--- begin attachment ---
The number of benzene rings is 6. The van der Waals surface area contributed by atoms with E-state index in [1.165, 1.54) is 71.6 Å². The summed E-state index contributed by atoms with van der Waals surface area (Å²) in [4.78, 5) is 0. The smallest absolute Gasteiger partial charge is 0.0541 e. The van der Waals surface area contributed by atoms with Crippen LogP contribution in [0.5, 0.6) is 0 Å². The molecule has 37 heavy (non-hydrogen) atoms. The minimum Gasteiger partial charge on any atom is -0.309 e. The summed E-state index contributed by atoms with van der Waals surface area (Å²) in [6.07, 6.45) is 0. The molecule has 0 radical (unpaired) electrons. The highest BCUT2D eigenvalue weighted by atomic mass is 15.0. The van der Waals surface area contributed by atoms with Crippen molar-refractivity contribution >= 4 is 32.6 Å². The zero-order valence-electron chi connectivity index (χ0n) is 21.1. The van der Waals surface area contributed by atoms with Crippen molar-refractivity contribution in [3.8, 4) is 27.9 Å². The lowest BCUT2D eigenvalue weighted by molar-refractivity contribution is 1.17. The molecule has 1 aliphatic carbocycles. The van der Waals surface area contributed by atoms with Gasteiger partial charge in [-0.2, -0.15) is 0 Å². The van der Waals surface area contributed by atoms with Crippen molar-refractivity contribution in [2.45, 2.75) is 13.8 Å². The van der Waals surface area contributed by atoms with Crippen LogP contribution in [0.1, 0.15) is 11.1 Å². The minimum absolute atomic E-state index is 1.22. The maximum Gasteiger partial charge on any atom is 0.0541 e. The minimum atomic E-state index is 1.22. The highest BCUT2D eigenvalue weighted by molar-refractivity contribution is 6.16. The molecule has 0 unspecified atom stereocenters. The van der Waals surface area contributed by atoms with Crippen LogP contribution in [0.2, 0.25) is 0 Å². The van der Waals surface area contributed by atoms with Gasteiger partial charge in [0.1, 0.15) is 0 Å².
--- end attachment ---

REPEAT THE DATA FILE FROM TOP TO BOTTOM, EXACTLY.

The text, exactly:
The number of benzene rings is 6. The van der Waals surface area contributed by atoms with E-state index in [1.165, 1.54) is 71.6 Å². The summed E-state index contributed by atoms with van der Waals surface area (Å²) in [4.78, 5) is 0. The smallest absolute Gasteiger partial charge is 0.0541 e. The van der Waals surface area contributed by atoms with Crippen LogP contribution in [0.5, 0.6) is 0 Å². The molecule has 37 heavy (non-hydrogen) atoms. The minimum Gasteiger partial charge on any atom is -0.309 e. The summed E-state index contributed by atoms with van der Waals surface area (Å²) in [6.07, 6.45) is 0. The molecule has 0 radical (unpaired) electrons. The highest BCUT2D eigenvalue weighted by atomic mass is 15.0. The van der Waals surface area contributed by atoms with Crippen molar-refractivity contribution >= 4 is 32.6 Å². The zero-order valence-electron chi connectivity index (χ0n) is 21.1. The van der Waals surface area contributed by atoms with Crippen molar-refractivity contribution in [3.8, 4) is 27.9 Å². The lowest BCUT2D eigenvalue weighted by molar-refractivity contribution is 1.17. The molecule has 1 aliphatic carbocycles. The van der Waals surface area contributed by atoms with Gasteiger partial charge in [-0.2, -0.15) is 0 Å². The van der Waals surface area contributed by atoms with Crippen molar-refractivity contribution in [2.45, 2.75) is 13.8 Å². The van der Waals surface area contributed by atoms with Crippen LogP contribution in [0.1, 0.15) is 11.1 Å². The minimum absolute atomic E-state index is 1.22. The maximum Gasteiger partial charge on any atom is 0.0541 e. The minimum atomic E-state index is 1.22. The highest BCUT2D eigenvalue weighted by molar-refractivity contribution is 6.16. The molecule has 0 unspecified atom stereocenters. The van der Waals surface area contributed by atoms with Crippen LogP contribution in [0.2, 0.25) is 0 Å². The van der Waals surface area contributed by atoms with Gasteiger partial charge in [0.1, 0.15) is 0 Å².